HARRISBURG A longtime good-government advocate told a Senate panel Monday that Pennsylvania's ethics and lobbying laws regarding gifts are among the country's weakest and must be "dramatically strengthened. " At a hearing before the Senate State Government Committee, Barry Kauffman, executive director of Common Cause of Pennsylvania, urged lawmakers to approve a ban that would elevate the state from its position behind states with expansive ethics laws. "The incestuous linkage between gifts, campaign contributions, and public policy must end," said Kauffman, whose group has advocated for tougher ethics laws in Pennsylvania for 40 years.
NEWS
April 25, 2014 | BY CHRIS BRENNAN, Daily News Staff Writer brennac@phillynews.com, 215-854-5973
U . S. REP. ALLYSON Schwartz yesterday accused her fellow Democrats in the May 20 primary election for governor of being "vague" in support of the Affordable Care Act, a/k/a Obamacare. Schwartz was mostly talking about front-runner Tom Wolf, a former state revenue secretary, who, like the other Democratic candidates, has publicly supported the law in his campaign. "Particularly, I think Tom Wolf has been evasive about expressing support for the law," said Schwartz, who this week started running a campaign ad on television, touting her role in helping to craft and pass the legislation.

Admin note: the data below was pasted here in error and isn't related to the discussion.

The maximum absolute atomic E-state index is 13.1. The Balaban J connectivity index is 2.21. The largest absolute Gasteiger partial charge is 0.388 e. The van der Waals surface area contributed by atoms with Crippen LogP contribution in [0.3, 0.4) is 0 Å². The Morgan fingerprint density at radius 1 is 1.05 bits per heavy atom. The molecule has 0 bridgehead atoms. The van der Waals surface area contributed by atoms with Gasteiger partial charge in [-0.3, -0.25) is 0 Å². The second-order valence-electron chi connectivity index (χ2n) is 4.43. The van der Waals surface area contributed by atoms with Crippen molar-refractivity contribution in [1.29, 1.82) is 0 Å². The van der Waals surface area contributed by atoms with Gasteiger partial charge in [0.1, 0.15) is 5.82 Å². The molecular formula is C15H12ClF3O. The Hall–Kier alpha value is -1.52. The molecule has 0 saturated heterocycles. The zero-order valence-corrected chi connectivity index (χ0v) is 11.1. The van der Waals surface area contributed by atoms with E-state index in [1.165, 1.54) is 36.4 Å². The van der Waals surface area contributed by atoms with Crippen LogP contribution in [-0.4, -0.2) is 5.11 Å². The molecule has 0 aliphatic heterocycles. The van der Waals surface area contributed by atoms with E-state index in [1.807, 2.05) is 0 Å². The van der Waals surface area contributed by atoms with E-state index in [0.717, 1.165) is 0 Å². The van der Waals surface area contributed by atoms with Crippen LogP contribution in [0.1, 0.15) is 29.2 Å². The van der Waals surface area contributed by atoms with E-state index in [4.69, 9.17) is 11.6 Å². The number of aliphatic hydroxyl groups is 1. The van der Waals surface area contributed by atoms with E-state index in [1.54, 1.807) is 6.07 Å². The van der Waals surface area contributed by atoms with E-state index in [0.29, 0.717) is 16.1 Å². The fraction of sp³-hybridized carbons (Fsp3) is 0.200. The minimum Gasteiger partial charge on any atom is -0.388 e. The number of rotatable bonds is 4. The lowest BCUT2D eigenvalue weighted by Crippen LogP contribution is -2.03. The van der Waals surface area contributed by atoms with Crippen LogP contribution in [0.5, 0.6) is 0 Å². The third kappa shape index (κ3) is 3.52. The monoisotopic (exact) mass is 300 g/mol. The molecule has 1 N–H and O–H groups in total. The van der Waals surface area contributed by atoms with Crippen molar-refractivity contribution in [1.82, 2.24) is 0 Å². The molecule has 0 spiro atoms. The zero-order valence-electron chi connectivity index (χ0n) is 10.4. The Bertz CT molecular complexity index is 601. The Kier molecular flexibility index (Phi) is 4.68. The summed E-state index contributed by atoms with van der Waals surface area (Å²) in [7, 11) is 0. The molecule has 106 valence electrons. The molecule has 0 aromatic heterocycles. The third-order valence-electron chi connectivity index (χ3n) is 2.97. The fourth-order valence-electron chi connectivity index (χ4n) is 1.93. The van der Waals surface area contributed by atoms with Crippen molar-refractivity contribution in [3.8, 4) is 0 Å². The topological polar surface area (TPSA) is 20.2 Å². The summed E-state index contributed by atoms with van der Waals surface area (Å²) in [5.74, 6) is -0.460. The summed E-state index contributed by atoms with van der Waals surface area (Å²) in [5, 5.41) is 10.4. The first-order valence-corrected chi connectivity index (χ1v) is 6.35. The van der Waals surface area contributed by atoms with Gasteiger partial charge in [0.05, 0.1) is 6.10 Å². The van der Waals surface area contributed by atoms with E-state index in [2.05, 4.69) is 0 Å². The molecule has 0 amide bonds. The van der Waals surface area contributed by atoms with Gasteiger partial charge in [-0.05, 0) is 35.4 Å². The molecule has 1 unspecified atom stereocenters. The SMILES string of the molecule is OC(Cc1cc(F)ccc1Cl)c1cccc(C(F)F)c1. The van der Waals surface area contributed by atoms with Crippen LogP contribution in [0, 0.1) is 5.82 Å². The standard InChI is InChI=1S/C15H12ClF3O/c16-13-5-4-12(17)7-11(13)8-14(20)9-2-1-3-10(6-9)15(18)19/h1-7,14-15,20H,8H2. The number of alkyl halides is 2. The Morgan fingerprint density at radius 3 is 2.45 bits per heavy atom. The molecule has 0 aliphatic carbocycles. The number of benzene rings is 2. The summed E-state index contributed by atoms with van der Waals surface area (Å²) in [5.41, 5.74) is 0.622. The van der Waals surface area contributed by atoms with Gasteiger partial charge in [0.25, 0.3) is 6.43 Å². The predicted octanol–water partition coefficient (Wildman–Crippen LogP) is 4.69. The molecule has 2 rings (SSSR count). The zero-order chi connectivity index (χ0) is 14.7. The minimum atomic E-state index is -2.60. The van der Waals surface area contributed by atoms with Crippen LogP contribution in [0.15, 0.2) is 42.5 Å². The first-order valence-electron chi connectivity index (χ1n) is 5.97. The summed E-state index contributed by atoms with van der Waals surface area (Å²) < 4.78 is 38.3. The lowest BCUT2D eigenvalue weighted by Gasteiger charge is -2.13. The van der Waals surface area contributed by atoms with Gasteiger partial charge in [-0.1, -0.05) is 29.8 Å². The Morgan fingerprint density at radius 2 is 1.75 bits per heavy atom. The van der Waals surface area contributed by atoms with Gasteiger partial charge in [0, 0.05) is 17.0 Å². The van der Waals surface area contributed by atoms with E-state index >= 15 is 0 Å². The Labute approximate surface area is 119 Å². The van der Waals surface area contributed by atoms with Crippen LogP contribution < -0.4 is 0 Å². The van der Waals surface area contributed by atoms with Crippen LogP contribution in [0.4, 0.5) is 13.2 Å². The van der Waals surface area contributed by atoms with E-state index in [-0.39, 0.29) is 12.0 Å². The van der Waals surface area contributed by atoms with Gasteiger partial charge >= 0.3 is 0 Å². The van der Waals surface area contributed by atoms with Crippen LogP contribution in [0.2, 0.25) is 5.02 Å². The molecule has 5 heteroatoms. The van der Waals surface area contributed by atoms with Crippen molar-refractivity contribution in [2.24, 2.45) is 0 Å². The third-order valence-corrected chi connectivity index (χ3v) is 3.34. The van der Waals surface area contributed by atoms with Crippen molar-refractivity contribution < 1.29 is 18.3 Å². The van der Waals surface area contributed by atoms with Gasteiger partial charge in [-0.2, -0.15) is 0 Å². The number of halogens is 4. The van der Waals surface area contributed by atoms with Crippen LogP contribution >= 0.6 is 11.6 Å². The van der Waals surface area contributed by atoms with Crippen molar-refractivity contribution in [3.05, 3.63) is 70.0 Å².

NEWS
April 25, 2014 | By Jessica Parks, Inquirer Staff Writer
Marjorie Margolies' fund-raising totals may have gone from minimal to illegal in the first three months of 2014, according to a complaint filed by one of her opponents in the 13th District congressional race. State Sen. Daylin Leach has told the Federal Election Commission that Margolies repeatedly broke campaign finance laws by spending money designated for the general election on expenses for the primary. Finance reports filed by her campaign show that Margolies ran out of primary funds on Jan. 15. However, she continued to make disbursements for her consultants, staff, travel expenses, and office supplies.
NEWS
April 25, 2014 | By Jonathan Lai, Inquirer Staff Writer
Rutgers University announced a new chancellor Wednesday for its Camden campus: a former professor at Temple University's law school who is now the law school dean at the University of Maryland. Phoebe A. Haddon, 63, will join Rutgers-Camden on July 1, returning to a region where she worked for decades and the state where she grew up. "It seems like a great place for me to come to after five years of being a dean here. It has a real nice-size campus for the kind of work that I'd like to do," Haddon said Wednesday afternoon.